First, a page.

Talk
  • 03 March 2016 • 11:30 12:00
  • Lars Mescheder
  • MRZ Seminar Room

Inverse problems are ubiquitous in image processing and applied science in general. Such problems describe the challenge of computing the parameters that characterize a system from the outcomes. While this might seem easy at first for simple systems, many inverse problems share a property that makes them much more intricate: they are ill-posed. This means that either the problem does not have a unique solution or this solution does not depend continuously on the outcomes of the system. Bayesian statistics provides a framework that allows to treat such problems in a systematic way. The missing piece of information is encoded as a prior distribution on the space of possible solutions. In this talk, we will study probabilistic image models as priors for statistical inversion. In particular, we will give a probabilistic interpretation of the classical TV-prior and discuss how this interpretation can be used as a starting point for more complex models. We will see that many important auxiliary quantities such as edges and regions can be incorporated into the model in the form of latent variables. This leads to the conjecture that many image processing tasks, such as denoising and segmentation, should not be considered separately, but instead be treated together.


Images of planets orbiting other stars

Talk
  • 01 March 2016 • 11:00 12:00
  • Sascha Quantz
  • AGBS Seminar Room

The detection and characterization of planets orbiting other stars than the Sun, i.e., so-called extrasolar planets, is one of the fastest growing and most vibrant research fields in modern astrophysics. In the last 25 years, more than 5400 extrasolar planets and planet candidates were revealed, but the vast majority of these objects was detected with indirect techniques, where the existence of the planet is inferred from periodic changes in the light coming from the central star. No photons from the planets themselves are detected. In this talk, however, I will focus on the direct detection of extrasolar planets. On the one hand I will describe the main challenges that have to be overcome in order to image planets around other stars. In addition to using the world’s largest telescopes and optimized cameras it was realized in last few years that by applying advanced image processing techniques significant sensitivity gains can be achieved. On the other hand I will demonstrate what can be learned if one is successful in “taking a picture” of an extrasolar planet. After all, there must be good scientific reasons and a strong motivation why the direct detection of extrasolar planets is one of the key science drivers for current and future projects on major ground- and space-based telescopes.

Organizers: Diana Rebmann


Interaction of Science and Art

Talk
  • 24 February 2016 • 11:30 12:30
  • Helga Griffiths
  • MRZ Seminar room

In general Helga Griffiths is a Multi-Sense-Artist working on the intersection of science and art. She has been working for over 20 years on the integration of various sensory stimuli into her “multi-sense” installations. Typical for her work is to produce a sensory experience to transcend conventional boundaries of perception.

Organizers: Emma-Jayne Holderness


  • Felix Berkenkamp
  • AMD Seminar Room (Paul-Ehrlich-Str. 15, 1rst floor)

Bayesian optimization is a powerful tool that has been successfully used to automatically optimize the parameters of a fixed control policy. It has many desirable properties, such as data-efficiently and being able to handle noisy measurements. However, standard Bayesian optimization does not consider any constraints imposed by the real system, which limits its applications to highly controlled environments. In this talk, I will introduce an extension of this framework, which additionally considers multiple safety constraints during the optimization process. This method enables safe parameter optimization by only evaluating parameters that fulfill all safety constraints with high probability. I will show several experiments on a quadrotor vehicle which demonstrate the method. Lastly, I will briefly talk about how the ideas behind safe Bayesian optimization can be used to safely explore unknown environments (MDPs).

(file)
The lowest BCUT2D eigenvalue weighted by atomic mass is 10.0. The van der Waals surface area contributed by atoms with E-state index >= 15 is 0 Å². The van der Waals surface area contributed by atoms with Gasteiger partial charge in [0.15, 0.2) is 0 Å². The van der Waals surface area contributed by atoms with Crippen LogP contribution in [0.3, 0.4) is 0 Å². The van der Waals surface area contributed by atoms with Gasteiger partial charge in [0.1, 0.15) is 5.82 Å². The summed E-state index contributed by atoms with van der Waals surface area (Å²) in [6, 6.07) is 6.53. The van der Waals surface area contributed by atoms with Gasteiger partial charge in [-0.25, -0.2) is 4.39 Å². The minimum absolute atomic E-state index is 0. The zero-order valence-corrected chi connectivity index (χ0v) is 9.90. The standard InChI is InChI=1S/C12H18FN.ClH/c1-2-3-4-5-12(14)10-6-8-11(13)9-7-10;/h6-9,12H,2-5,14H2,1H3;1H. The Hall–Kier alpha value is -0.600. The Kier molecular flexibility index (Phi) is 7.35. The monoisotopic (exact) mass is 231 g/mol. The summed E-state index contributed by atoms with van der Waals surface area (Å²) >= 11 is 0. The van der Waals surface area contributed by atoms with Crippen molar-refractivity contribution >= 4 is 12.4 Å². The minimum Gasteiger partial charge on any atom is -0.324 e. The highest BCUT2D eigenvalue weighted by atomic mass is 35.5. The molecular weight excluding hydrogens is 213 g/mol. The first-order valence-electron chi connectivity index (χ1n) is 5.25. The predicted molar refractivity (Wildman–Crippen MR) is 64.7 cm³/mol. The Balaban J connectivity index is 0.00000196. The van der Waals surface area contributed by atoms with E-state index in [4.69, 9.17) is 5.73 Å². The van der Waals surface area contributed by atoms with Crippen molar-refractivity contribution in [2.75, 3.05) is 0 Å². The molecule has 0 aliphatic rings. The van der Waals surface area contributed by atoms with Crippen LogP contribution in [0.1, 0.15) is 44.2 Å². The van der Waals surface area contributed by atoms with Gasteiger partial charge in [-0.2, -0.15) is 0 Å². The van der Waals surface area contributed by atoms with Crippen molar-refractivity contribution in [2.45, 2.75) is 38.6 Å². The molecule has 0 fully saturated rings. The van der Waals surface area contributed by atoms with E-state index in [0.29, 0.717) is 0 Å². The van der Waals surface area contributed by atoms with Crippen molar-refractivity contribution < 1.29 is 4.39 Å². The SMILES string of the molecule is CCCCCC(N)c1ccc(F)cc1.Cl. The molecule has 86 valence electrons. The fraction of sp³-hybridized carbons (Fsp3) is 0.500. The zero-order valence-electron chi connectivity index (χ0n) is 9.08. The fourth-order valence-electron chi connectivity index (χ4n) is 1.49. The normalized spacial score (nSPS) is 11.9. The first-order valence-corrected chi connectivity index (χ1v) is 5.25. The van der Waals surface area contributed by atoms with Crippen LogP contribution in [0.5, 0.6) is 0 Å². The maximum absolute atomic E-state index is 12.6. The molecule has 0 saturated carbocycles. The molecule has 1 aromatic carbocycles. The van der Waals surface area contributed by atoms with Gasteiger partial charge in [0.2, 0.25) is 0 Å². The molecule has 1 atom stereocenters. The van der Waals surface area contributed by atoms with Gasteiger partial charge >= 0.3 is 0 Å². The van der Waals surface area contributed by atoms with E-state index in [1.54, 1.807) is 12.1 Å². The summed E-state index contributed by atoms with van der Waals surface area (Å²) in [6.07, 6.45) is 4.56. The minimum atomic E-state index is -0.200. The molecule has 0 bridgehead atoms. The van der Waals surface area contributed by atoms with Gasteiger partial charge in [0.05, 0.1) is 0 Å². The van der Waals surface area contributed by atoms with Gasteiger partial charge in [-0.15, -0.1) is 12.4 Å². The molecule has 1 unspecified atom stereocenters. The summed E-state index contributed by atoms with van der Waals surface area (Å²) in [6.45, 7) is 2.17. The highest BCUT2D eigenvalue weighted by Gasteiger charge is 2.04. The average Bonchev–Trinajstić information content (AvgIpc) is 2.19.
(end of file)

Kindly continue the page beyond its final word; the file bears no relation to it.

Organizers: Sebastian Trimpe


  • Aldo Faisal
  • MPH Lecture Hall

Our research questions are centred on a basic characteristic of human brains: variability in their behaviour and their underlying meaning for cognitive mechanisms. Such variability is emerging as a key ingredient in understanding biological principles (Faisal, Selen & Wolpert, 2008, Nature Rev Neurosci) and yet lacks adequate quantitative and computational methods for description and analysis. Crucially, we find that biological and behavioural variability contains important information that our brain and our technology can make us of (instead of just averaging it away): Using advanced body sensor networks, we measured eye-movements, full-body and hand kinematics of humans living in a studio flat and are going to present some insightful results on motor control and visual attention that suggest that the control of behaviour "in-the-wild" is predictably different ways than what we measure "in-the-lab". The results have implications for robotics, prosthetics and neuroscience.

Organizers: Matthias Hohmann


Probabilistic Numerics for Differential Equations

IS Colloquium
  • 11 January 2016 • 11:15 12:15
  • Tim Sullivan

Beginning with a seminal paper of Diaconis (1988), the aim of so-called "probabilistic numerics" is to compute probabilistic solutions to deterministic problems arising in numerical analysis by casting them as statistical inference problems. For example, numerical integration of a deterministic function can be seen as the integration of an unknown/random function, with evaluations of the integrand at the integration nodes proving partial information about the integrand. Advantages offered by this viewpoint include: access to the Bayesian representation of prior and posterior uncertainties; better propagation of uncertainty through hierarchical systems than simple worst-case error bounds; and appropriate accounting for numerical truncation and round-off error in inverse problems, so that the replicability of deterministic simulations is not confused with their accuracy, thereby yielding an inappropriately concentrated Bayesian posterior. This talk will describe recent work on probabilistic numerical solvers for ordinary and partial differential equations, including their theoretical construction, convergence rates, and applications to forward and inverse problems. Joint work with Andrew Stuart (Warwick).

Organizers: Philipp Hennig